Clonoe Inquest Day 1

The inquest into the killings of Barry O’Donnell (21); Peter Clancy (21); Patrick Vincent (20); and Sean O’Farrell (22) finally opened this morning; some 31 years after their deaths.

All four young men were killed in hail of gunfire from a covert unit of the British army secreted behind a hedgerow at Clonoe Chapel carpark on the evening of February 16, 1992.

Their assailants knew in advance that the four men, all IRA Volunteers, would meet at the carpark after they’d launched an attack on the fortified RUC/British army barracks in Coalisland.

The barracks had been well prepared for the attack with personnel being reduced, and removed from positions of perceived vulnerability. The net result of the attack were bullet strikes on the façade of its exterior concrete structure.

It was further revealed today that all of the weapons in the possession of the Active Service Unit (ASU), AKM’s and a Soviet made Dushka machine gun mounted on the tailgate of a lorry, were locked into safety mode when examined after the killings.

Presumably, those involved in the attack had been preparing to use the carpark as a means of quickly dismantling and returning their weapons for transportation away from the scene and thus posed no threat. This would have also presumably been known as part of the overall intelligence picture.

Essentially, this was an ambush situation and one in which the risk to the covert unit was negligible.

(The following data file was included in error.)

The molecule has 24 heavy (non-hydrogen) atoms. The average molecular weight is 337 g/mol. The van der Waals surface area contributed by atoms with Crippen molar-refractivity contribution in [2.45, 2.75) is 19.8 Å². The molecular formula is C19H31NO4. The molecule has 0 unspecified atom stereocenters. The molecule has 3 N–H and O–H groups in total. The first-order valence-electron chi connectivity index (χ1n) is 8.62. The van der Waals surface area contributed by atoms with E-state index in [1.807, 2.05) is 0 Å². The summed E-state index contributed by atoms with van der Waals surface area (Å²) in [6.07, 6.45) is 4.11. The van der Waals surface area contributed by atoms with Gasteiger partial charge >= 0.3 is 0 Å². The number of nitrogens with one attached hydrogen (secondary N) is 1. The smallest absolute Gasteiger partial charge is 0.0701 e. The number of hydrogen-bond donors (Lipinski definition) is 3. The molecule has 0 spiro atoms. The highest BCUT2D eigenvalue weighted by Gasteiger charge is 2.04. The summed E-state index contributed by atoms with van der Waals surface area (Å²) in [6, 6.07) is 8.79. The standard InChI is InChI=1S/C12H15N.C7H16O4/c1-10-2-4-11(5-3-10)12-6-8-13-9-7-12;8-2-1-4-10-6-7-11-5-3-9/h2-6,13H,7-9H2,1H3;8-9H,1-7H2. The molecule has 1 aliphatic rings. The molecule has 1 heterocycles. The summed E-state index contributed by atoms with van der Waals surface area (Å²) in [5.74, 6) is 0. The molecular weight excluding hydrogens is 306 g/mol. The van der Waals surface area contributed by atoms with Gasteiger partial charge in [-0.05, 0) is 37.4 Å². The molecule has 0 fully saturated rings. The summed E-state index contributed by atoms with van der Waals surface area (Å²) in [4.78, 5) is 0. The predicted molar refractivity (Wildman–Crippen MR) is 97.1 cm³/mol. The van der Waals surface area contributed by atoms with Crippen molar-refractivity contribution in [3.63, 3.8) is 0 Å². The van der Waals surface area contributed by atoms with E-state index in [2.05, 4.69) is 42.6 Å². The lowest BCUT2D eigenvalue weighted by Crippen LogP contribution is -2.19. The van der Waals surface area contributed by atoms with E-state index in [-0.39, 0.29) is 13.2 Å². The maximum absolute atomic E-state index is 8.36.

They were content to allow the attack to proceed and then kill those involved afterwards.

In his opening statement David McDowell KC, counsel for coroner Justice Humphries, outlined the strict procedures that must be followed when investigating the taking of life by an arm of the State in accordance with Article 2 of the ECHR (The Right To Life).

In such circumstances he said: “the inquest must extend beyond simply an investigation into the immediate cause of the deaths and must also consider the broad circumstances in which the deaths occurred. The reach of the inquiry must extend to the planning and control of the military operation that resulted in the deaths. It is incumbent on the State to ensure that operations are planned and controlled in such a way as to minimise the need to resort to lethal force. Importantly, the inquest must also be capable of leading to a determination of whether the use of lethal force was justified.”

Mr McDowell continued that the inquest will likely consider the following:

  1. The state of knowledge of those involved;
  2. The purpose of the operation;
  3. Its planning and control;
  4. The actions of those involved at all stages of the operation;
  5. The nature and degree of force used;
  6. The circumstances in which force was used; and
  7. Whether the use of force was justified.

A particular focus of the inquest he said; “will be that final question, i.e. whether the use of force was justified”.

It was later revealed that there was no attempt to effect arrest, and that there were no verbal warnings before the covert unit engaged in its ambush of those they killed.

Under Rule 17 approximately 78 witness statements were read into the record. These ranged from civilians, emergency medics, RUC, and British army personnel involved in the aftermath of the killings.

Statements from the covert unit involved in the killings, including those who planned, controlled and had oversight of the operation, are not yet available.

The inquest continues tomorrow and will hear from two medics who attended the scene.

Relatives for Justice is supporting the families.